Ultrealearning author Scott Young explains why the brain is not a muscle, what's a better analogy, and whether you can train your brain to become smarter.
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I think that certainly some people are smarter than others. I think that makes a long way to explain the extreme ends of performance. So people who like Albert Einstein clearly smart, you know, I don't think you can become Albert Einstein just through practice.
But I think that what we know about learning shows that if you like take someone who has no practice and lots of practice, the things that the person who has lots of practice can do are impressive. And that's from a change in the structure of your long-term memory and the, the sort of there's been kind of a wave of research in artificial intelligence and human cognition and sort of the early wave was the idea.
Well, we're going to give computers these sort of general purpose methods, and they're just going to be really good at them. And that's how they're gonna, you know, perform well. And it turns out that that doesn't work, that in order to perform well, you need to have tons and tons and tons of domain specific knowledge.
And so the idea here is that people who spend extensive periods of time interacting with a discipline just build up huge libraries of this information and it makes them smarter in that way in the doing things that they're used to doing. So the classic experiments on this had to do with chess chess, masters who chess masters did not, so this is a study by DeGroote found that the chess masters and the sort of more casual players did not differ in terms of how they thought about the game. Like it's not like the chess masters were faster thinkers and they analyze more moves and they were, you know, all the only difference seemed to be that chess masters had a larger library of internally stored patterns in chess.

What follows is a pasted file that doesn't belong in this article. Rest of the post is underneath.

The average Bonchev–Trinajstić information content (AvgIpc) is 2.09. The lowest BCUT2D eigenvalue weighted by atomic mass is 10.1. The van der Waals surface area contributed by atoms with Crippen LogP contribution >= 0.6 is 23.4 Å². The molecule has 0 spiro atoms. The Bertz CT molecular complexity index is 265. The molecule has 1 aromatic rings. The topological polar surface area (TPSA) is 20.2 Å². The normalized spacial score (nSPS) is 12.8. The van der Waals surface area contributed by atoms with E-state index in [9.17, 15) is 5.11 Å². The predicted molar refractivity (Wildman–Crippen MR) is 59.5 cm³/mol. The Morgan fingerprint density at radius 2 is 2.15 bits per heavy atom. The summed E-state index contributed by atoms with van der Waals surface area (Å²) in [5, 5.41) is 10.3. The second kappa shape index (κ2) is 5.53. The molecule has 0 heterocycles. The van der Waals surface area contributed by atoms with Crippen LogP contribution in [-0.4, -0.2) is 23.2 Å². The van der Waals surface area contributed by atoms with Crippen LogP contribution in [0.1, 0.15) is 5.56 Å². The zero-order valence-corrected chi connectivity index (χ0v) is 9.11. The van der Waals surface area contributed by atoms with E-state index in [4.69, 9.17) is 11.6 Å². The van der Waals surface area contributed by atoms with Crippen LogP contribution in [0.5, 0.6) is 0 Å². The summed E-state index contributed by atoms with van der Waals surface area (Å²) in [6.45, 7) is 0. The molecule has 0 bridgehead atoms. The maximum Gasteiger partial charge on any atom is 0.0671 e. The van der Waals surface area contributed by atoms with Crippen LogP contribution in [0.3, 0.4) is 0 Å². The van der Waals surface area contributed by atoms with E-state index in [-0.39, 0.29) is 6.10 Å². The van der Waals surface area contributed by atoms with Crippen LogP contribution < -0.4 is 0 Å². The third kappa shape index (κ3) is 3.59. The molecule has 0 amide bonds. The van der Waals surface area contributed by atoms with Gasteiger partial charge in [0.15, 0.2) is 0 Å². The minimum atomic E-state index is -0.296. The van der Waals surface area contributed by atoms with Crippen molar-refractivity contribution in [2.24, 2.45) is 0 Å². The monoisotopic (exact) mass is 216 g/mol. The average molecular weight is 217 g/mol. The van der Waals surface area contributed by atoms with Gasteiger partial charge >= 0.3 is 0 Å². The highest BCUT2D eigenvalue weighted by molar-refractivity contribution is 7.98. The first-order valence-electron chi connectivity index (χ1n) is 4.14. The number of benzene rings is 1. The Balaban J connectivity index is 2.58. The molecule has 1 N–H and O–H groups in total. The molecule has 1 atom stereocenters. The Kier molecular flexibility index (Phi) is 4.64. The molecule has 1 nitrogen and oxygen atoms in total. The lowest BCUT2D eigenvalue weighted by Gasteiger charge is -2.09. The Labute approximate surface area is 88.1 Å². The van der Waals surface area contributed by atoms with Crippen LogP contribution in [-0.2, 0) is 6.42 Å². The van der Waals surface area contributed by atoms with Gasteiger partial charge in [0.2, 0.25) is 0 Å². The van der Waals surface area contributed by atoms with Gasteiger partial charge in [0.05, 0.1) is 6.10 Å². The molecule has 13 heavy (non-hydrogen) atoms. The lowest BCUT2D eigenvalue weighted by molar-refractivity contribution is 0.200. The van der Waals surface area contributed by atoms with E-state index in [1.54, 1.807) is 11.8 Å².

And the way that they showed this was that if you give someone a sort of random chess board and get them to reconstruct it, the better players can do this better. And but if you give a randomly, so you just randomly move around the chess pieces so that it's not something that would ever happen in a game.
The chess masters do not do better than people who are not experienced with chess. And this suggests that much of what they know. It's like, oh, this is this position. And the knight was forking the queen and the rock and you know, and oh, it was like this and it was like that. And this kind of. Elaborate set of chunks allows them to think more smoothly and effectively in going through the game.
And so the idea here is sort of that you know, just as in learning a language, depends on knowing a lot of words, learning any domain or skill depends on having a lot of individualized facts. And so we tend to exaggerate when we view the sort of skill being learned as a sort of monolithic ability.
So the kind of metaphor that I rally rail against is this sort of the mind is like a muscle. And so I just do a lot of like kind of bulk practice, like, and just get really strong. And so this is sort of the, I think, mistaken intuition behind things like brain training, which is the idea that if you just do some narrow kind of practice activity and you just get really good at it, that you'll just be smarter in all sorts of ways.
And there's lots of research showing that brain training doesn't work and the better metaphor is probably. It's a little bit more like an organized library that like, if you have more and more and more books in the library, you just have more knowledge. You can just handle things better. Now it's not a perfect analogy because it has to be organized and structured.